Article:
4.3.1 Uncertainties and sensitivities
For the PIV data, general uncertainties from the setup, sensitivities to interrogation windows, wall temperature, particle slip and image number convergence were investigated. If not otherwise noted in this paper, combined uncertainties were derived by linear propagation of uncertainties. This uncertainty value represents a maximum level considering the most unfavorable and improbable case when all independent influencing variables reach their minimum or maximum uncertainty value.
Setup The uncertainties for the flow velocities derived by PIV was estimated to \(\pm 2.5 \%\) based on the edge velocity. The given final percentage difference is a propagated result of uncertainties for typical setup uncertainty, lens distortion, laser pulse timing and calibration reading error.
Interrogation window Sensitivity studies were performed with synthetic PIV images based on TAU RSM data of the cone flow to test the influence of the interrogation window (iw) size on the mean velocity profiles. Especially, the impact of stretched, high aspect ratio, interrogation windows was of interest. This type of window was selected to increase the wall-normal resolution, but at the same time ensure an acceptable amount of particles per interrogation window. This window shape is supported by the nature of the boundary layer with a much higher streamwise than wall-normal velocity magnitude. Interrogation window sizes were selected according to the analysis of the experimental data with \(64 \times 512 \,{\text {pix}^2}\), \(32 \times 512 \,{\text {pix}^2}\), \(16 \times 512 \,{\text {pix}^2}\) and \(8 \times 512 \,{\text {pix}^2}\) and multigrid analysis with \(256 \times 256\) to \(64 \times 96 \,{\text {pix}^2}\) (published in Neeb et al. 2015) (given as wall-normal \(\times\) streamwise dimensions in pixel). Valid results could be extracted from the synthetic images for all tested interrogation windows. Only in the immediate vicinity of the wall (\(y/\delta \approx 0.1\)), differences of pixel shift above \(\Delta dx=0.1 \,\text {pix}\) (corresponding to \(0.7\%\) of the edge velocity) were detected which were mainly caused by increased velocity gradients in this region. The drawback of using the aforementioned high aspect ratio interrogation windows is a limited resolution in the streamwise direction. Estimations based on TAU simulations resulted in an uncertainty below \(\Delta U/U_e \approx 0.3\%\).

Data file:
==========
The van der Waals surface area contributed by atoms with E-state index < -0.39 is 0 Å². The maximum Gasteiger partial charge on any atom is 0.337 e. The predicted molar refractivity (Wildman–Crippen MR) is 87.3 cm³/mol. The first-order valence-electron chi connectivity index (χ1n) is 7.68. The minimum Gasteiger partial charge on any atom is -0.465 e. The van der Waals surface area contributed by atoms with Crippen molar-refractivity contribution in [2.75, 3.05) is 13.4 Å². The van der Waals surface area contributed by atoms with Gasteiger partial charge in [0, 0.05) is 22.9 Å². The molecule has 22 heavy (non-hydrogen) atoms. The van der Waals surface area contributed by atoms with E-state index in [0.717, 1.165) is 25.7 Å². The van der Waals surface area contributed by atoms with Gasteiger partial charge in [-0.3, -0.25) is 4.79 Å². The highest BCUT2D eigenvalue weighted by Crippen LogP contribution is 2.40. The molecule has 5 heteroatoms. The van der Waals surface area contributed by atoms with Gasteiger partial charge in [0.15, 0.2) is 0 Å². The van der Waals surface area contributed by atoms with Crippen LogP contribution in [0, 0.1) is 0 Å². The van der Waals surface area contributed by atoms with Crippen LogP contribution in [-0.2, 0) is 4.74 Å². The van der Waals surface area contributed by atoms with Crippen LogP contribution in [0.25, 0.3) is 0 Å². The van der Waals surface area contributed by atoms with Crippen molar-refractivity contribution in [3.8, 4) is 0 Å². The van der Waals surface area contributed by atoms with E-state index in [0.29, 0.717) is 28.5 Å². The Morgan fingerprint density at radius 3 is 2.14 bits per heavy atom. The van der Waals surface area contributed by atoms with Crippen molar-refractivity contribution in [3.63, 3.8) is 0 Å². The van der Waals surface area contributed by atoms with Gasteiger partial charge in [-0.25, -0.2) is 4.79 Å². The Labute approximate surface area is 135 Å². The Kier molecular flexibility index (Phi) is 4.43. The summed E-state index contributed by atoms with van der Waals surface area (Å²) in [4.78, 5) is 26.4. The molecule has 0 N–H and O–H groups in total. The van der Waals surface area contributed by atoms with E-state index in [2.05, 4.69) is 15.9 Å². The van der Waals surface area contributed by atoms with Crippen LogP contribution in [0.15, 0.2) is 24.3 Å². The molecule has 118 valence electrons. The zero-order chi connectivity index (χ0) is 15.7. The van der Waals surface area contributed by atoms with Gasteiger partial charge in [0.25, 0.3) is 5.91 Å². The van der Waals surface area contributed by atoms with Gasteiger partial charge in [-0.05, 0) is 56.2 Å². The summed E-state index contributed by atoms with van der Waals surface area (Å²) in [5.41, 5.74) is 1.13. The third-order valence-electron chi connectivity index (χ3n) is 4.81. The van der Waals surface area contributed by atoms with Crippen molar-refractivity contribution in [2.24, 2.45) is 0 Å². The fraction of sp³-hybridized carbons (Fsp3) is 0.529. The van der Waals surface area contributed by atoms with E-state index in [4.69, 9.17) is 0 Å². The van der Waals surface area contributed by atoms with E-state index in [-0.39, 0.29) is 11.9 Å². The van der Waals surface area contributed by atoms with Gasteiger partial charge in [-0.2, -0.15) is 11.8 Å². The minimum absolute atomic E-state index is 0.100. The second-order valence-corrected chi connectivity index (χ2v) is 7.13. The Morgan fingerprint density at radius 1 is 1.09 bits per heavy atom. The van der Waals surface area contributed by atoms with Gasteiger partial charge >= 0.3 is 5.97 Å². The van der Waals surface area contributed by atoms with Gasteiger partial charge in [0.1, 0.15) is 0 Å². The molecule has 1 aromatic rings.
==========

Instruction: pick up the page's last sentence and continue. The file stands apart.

After utilizing synthetic images, the same interrogation windows were applied on the experimental data of run 7. Profiles in wall-normal direction were extracted at the midpoints in streamwise direction of the corresponding 2D vector fields. All experimental profiles nearly collapsed, independent of interrogation window size, and the differences fell well below the corresponding uncertainties. Therefore, the interrogation window \(8 \times 512 \,{\text {pix}^2}\) was chosen to perform all following mean velocity analyses due to its high resolution in the wall-normal direction.
Wall temperature Due to the chosen wind tunnel model material PEEK, the wall temperature rose during a wind tunnel run by approximately \(3\text{--}10 \%\), corresponding to a viscosity change of approximately \(2\text{--}9 \%\). This influence was analyzed based on numerical calculations with changing wall temperatures, according to the wind tunnel tests. An ensemble averaged velocity field from all temperature computations was compared to the velocity from a single calculation with a mean wall temperature. This resulted in an estimated maximal difference at MS1 of \(\Delta U/U \approx 0.5 \%\), limited to a region close to the wall for approximately \(y^+ < 20\) (\(y/\delta < 0.1\)). This difference was included in the uncertainty for the detailed analysis of viscous sublayer velocities (gradient approach for the friction velocity). For larger wall-normal distances, including the logarithmic layer (relevant, e.g, for the fitting for the friction velocity (see Sect. 4.3)), the difference dropped below \(\Delta U/U \approx 0.02 \%\) and was therefore neglected.